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People are growing more skeptical of science, study finds

Skepticism in science grew six percentage points this year in the U.S., compared to three percentage points worldwide. But the outlook for science's future isn't all bad.
Credit: 3M
A 3M scientist works on a research and development project.

A new report analyzing changing attitudes toward science showed that, globally, people are becoming more skeptical of science. 

3M's 2019 State of Science Index surveyed 14,000 people in 14 different countries including the U.S. The study revealed that one in three people are skeptical of science. Globally, skepticism in science rose 3 percentage points, whereas the U.S. saw a larger spike, with skepticism growing by double that rate from 27 percent to 33 percent. 

Additionally, researchers found that just over a quarter of the world feels suspicious of the role science may play over the next 20 years. In the U.S., that number jumps to one-third. 

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The mistrust could stem from the fact that nearly half of the world said they only believe in science when it already aligns with their personal beliefs, which could lead to unconscious bias. The research found 70 percent of people worldwide rarely even think about science or its impact on everyday lives. 

Award-winning journalist Katie Couric is partnering with 3M and wants to change the world's relationship with science. 

"I just think it's important for people to respect science and support science, and to appreciate the role science plays in their daily lives," Couric said. "Scientists need our support. They need our financial support and our emotional support because I think they don't get enough attention and I don't think they're appreciated enough for the sacrifices they make."

"The world needs science more than ever to help solve the toughest challenges facing the planet,” said Mike Roman, 3M’s chief executive officer. "At the same time, science needs advocates who can unite to show how the field makes a difference in people’s lives."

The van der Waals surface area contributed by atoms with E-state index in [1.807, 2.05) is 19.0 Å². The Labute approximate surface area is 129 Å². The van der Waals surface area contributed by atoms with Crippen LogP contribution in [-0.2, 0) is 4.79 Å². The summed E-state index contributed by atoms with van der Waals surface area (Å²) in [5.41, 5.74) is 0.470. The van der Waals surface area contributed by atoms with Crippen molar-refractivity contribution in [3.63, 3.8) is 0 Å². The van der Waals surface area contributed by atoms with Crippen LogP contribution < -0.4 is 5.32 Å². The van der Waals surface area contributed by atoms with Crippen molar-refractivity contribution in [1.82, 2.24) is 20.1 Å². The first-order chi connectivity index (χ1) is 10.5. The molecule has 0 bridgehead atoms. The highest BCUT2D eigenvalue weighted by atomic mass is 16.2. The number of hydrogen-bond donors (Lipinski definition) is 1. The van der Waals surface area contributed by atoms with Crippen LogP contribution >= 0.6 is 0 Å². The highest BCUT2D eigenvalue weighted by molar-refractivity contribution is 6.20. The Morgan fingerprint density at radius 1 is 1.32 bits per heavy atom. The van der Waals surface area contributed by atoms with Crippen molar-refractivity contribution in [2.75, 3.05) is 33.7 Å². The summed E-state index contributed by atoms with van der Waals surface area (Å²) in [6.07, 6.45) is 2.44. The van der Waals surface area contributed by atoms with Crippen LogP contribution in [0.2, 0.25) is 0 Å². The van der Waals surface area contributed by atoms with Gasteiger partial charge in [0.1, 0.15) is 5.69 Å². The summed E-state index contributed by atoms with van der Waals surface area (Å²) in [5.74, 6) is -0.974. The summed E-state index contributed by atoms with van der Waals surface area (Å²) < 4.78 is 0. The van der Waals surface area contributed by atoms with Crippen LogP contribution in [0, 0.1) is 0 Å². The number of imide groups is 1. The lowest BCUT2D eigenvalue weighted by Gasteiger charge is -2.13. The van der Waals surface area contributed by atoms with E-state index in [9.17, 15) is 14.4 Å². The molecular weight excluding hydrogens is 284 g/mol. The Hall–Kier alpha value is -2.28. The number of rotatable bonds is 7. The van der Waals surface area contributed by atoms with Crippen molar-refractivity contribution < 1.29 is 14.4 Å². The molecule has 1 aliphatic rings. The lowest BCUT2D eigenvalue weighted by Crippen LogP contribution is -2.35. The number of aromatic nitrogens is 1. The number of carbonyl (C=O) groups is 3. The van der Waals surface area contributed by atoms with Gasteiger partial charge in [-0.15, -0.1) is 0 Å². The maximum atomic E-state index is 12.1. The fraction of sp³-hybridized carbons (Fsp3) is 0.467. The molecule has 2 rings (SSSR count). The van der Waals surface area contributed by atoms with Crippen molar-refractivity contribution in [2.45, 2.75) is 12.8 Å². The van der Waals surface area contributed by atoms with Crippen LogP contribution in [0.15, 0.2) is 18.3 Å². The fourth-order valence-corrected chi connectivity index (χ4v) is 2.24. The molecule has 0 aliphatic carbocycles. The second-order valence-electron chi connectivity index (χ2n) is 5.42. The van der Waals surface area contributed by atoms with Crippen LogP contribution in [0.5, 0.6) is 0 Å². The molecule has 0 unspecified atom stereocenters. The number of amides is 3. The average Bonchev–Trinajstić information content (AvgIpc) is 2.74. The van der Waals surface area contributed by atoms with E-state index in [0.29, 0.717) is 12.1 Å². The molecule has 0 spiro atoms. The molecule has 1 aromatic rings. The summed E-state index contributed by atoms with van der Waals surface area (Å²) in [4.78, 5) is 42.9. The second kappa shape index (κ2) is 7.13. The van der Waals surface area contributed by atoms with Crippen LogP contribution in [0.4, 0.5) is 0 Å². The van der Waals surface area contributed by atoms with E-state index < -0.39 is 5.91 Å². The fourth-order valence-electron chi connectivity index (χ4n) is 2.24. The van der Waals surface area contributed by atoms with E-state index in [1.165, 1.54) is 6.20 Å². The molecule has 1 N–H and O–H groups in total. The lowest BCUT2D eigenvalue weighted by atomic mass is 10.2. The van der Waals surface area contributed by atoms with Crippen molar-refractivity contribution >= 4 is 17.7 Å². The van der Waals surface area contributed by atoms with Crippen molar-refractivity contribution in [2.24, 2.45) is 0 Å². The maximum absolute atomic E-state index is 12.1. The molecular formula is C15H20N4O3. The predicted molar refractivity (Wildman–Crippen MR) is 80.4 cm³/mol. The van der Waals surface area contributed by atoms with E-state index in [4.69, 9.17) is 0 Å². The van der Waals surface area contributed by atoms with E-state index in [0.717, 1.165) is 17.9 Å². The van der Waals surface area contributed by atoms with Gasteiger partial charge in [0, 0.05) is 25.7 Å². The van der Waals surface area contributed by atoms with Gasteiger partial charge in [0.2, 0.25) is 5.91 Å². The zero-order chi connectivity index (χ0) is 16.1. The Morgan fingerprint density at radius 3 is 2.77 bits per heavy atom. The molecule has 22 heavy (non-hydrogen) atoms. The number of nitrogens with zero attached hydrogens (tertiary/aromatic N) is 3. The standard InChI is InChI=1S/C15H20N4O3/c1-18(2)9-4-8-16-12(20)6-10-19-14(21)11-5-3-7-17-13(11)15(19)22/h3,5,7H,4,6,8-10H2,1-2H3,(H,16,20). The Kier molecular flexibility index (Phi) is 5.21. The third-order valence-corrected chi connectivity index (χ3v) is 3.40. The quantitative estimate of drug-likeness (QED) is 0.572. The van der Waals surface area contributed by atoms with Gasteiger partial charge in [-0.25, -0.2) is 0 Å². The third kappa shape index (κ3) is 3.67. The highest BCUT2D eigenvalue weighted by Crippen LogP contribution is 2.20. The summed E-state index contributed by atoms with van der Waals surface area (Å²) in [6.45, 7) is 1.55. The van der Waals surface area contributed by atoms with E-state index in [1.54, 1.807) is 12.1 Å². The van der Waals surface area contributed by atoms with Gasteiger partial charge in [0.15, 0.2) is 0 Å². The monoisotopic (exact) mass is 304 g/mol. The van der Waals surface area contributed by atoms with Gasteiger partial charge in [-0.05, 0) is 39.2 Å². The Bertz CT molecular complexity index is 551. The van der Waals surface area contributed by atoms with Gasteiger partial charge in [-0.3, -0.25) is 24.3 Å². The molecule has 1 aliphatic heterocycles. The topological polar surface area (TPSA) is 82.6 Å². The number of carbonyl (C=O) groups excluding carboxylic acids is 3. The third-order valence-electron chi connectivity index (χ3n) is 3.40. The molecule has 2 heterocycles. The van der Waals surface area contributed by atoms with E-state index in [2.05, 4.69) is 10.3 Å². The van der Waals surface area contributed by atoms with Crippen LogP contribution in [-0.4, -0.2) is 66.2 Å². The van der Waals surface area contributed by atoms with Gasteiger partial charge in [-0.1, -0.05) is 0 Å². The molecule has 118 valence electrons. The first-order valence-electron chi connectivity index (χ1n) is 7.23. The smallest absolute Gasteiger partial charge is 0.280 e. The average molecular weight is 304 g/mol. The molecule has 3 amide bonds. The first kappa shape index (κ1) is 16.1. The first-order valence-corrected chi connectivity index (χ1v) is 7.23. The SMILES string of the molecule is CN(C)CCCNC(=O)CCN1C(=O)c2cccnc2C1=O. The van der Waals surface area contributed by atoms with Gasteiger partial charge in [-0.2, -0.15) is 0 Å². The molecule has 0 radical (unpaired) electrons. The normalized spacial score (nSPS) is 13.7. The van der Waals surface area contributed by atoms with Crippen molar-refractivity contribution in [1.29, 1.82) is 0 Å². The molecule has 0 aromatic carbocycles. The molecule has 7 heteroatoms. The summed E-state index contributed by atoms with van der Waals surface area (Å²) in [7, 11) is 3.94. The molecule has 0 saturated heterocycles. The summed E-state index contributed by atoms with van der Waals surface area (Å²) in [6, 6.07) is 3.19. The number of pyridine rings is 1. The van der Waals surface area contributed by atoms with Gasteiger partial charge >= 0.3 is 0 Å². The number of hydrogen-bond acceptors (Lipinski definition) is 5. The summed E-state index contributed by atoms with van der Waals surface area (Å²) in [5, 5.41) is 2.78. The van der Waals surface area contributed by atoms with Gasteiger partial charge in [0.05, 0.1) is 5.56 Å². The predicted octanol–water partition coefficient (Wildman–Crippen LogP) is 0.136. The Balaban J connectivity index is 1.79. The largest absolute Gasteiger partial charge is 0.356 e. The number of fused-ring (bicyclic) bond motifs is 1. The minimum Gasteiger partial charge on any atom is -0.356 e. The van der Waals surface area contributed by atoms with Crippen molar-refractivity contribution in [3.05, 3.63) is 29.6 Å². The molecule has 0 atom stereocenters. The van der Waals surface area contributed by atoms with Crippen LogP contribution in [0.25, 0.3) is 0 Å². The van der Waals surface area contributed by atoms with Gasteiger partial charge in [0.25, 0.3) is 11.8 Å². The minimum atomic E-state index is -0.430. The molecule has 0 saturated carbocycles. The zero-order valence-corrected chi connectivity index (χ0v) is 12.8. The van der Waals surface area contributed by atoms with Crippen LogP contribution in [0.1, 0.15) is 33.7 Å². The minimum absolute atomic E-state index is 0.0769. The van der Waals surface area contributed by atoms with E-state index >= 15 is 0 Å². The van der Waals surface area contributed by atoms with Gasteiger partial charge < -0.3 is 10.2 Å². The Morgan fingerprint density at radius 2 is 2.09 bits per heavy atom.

The source of science advocacy is also important, according to the study.

Credit: 3M
A 3M scientist works on a research and development project.

Across the board, people were most likely to believe scientific information if it came from a person who works in a scientific field. Particularly in the U.S., people were more likely to be skeptical of scientific information if it's coming from a news outlet.

"I think it reflects actually the rise of populism and sort of this strain of anti-intellectualism that seems to be permeating our culture right now," Couric said. "Still, the majority of people are not skeptical about science, even though skepticism increased...to 33 percent skeptical here in the United States."

Even though scientists are the most trusted source of information, they have a bit of an image problem. They're seen as credible, but unapproachable, with 58 percent of people worldwide thinking that scientists are elitist. About 84 percent of respondents said they believe that scientists should make their work more relatable to everyday life. 

One of the least trusted sources of scientific information was the media. Forty percent of the world was suspicious of scientific info coming from news outlets. The number is even higher in the U.S., where 50 percent of people are skeptical of science information that comes from the news, according to the study. 

Couric believes there are things journalists and scientists can do to combat this skepticism and make science more accessible.  

First, she explained that scientists could improve on communicating complicated concepts in an understandable and relatable way. 

"I think journalists can do a much better job of not sensationalizing scientific findings and turning it into click-bait. But actually doing a measured evaluation and analysis of scientific research," Couric said.  

But the future of science isn't all depressing. 

The study found 86 percent of people are optimistic about the future of science over the next 20 years and 87 percent think that we need science to solve the world's biggest problems. The advancements that people are most excited to see in their lifetime include vaccines for chronic diseases like cancer, driver-less cars, and space travel. 

"A lot of people want to know more about science. They're hungry to know more about science, even if they don't feel confident." Couric said. "I think there's a lot of hope for science in the future."

Couric stressed the importance of breaking down barriers of access to science. According to the study, the biggest barriers to scientific advancements outside of funding were inadequate training and education, lack of interest, and fewer students pursuing careers in science. 

"We definitely need to attract more people into STEM (science, technology, engineering and math). The skills gap will result in something like 2.4 million unfilled jobs in the future," Couric said. "So the jobs are there but the skill sets aren't necessarily there, so we need to get everybody more passionate and excited about science." 

The study emphasized language that parents use that could be impacting their kids' interest in science unintentionally. One in three parents admitted to saying phrases like, "I'm not a math or science person," or, "You don't need to be good in math or science" to their kids.

Couric believes that we should be nurturing the younger generations' love for science, and thinks that they will be solving many of the world's problems in the future. 

"I really have a lot of faith in the younger generation to continue to really demand that science be nurtured and paid attention to," she said.  

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